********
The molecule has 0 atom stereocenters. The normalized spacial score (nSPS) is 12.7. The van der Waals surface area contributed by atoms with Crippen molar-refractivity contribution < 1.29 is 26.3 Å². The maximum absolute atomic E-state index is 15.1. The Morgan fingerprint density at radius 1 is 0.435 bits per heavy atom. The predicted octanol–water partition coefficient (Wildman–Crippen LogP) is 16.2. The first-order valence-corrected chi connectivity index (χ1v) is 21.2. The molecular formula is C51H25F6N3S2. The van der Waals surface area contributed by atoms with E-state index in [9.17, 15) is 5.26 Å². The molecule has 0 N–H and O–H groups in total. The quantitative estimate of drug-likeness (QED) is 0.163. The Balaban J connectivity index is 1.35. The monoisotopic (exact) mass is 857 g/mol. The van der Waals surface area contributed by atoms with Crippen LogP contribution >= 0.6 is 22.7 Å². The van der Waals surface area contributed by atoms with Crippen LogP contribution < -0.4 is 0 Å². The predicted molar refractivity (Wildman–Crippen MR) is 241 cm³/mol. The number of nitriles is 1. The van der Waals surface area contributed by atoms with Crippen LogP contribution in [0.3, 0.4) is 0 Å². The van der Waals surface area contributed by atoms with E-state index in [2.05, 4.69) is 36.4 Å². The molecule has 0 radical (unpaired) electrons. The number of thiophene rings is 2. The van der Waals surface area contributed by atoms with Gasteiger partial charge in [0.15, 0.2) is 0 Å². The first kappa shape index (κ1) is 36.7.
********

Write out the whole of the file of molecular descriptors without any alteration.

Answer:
The molecule has 0 atom stereocenters. The normalized spacial score (nSPS) is 12.7. The van der Waals surface area contributed by atoms with Crippen molar-refractivity contribution < 1.29 is 26.3 Å². The maximum absolute atomic E-state index is 15.1. The Morgan fingerprint density at radius 1 is 0.435 bits per heavy atom. The predicted octanol–water partition coefficient (Wildman–Crippen LogP) is 16.2. The first-order valence-corrected chi connectivity index (χ1v) is 21.2. The molecular formula is C51H25F6N3S2. The van der Waals surface area contributed by atoms with E-state index in [9.17, 15) is 5.26 Å². The molecule has 0 N–H and O–H groups in total. The quantitative estimate of drug-likeness (QED) is 0.163. The Balaban J connectivity index is 1.35. The monoisotopic (exact) mass is 857 g/mol. The van der Waals surface area contributed by atoms with Crippen LogP contribution >= 0.6 is 22.7 Å². The van der Waals surface area contributed by atoms with Crippen LogP contribution < -0.4 is 0 Å². The predicted molar refractivity (Wildman–Crippen MR) is 241 cm³/mol. The number of nitriles is 1. The van der Waals surface area contributed by atoms with Crippen LogP contribution in [0.3, 0.4) is 0 Å². The van der Waals surface area contributed by atoms with E-state index in [2.05, 4.69) is 36.4 Å². The molecule has 0 radical (unpaired) electrons. The number of thiophene rings is 2. The van der Waals surface area contributed by atoms with Gasteiger partial charge in [0.15, 0.2) is 0 Å². The first kappa shape index (κ1) is 36.7.